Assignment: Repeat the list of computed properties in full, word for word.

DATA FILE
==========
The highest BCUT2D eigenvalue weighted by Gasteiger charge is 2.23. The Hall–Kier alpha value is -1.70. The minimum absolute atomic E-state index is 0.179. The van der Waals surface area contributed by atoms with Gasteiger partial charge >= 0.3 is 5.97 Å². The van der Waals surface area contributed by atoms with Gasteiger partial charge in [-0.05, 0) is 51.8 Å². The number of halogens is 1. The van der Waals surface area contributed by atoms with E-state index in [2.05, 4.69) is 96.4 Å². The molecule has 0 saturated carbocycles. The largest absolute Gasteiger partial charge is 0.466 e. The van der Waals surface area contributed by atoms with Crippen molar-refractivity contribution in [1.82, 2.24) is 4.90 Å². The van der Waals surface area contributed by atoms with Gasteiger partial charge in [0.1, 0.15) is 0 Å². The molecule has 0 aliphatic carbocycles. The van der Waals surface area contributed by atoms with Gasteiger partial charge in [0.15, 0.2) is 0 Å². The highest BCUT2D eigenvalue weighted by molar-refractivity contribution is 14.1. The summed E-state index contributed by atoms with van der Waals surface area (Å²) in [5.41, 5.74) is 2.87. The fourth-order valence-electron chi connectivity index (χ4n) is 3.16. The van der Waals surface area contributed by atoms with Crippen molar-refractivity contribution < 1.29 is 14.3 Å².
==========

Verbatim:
The highest BCUT2D eigenvalue weighted by Gasteiger charge is 2.23. The Hall–Kier alpha value is -1.70. The minimum absolute atomic E-state index is 0.179. The van der Waals surface area contributed by atoms with Gasteiger partial charge >= 0.3 is 5.97 Å². The van der Waals surface area contributed by atoms with Gasteiger partial charge in [-0.05, 0) is 51.8 Å². The number of halogens is 1. The van der Waals surface area contributed by atoms with E-state index in [2.05, 4.69) is 96.4 Å². The molecule has 0 saturated carbocycles. The largest absolute Gasteiger partial charge is 0.466 e. The van der Waals surface area contributed by atoms with Crippen molar-refractivity contribution in [1.82, 2.24) is 4.90 Å². The van der Waals surface area contributed by atoms with Gasteiger partial charge in [0.1, 0.15) is 0 Å². The molecule has 0 aliphatic carbocycles. The van der Waals surface area contributed by atoms with Gasteiger partial charge in [0.15, 0.2) is 0 Å². The highest BCUT2D eigenvalue weighted by molar-refractivity contribution is 14.1. The summed E-state index contributed by atoms with van der Waals surface area (Å²) in [5.41, 5.74) is 2.87. The fourth-order valence-electron chi connectivity index (χ4n) is 3.16. The van der Waals surface area contributed by atoms with Crippen molar-refractivity contribution < 1.29 is 14.3 Å².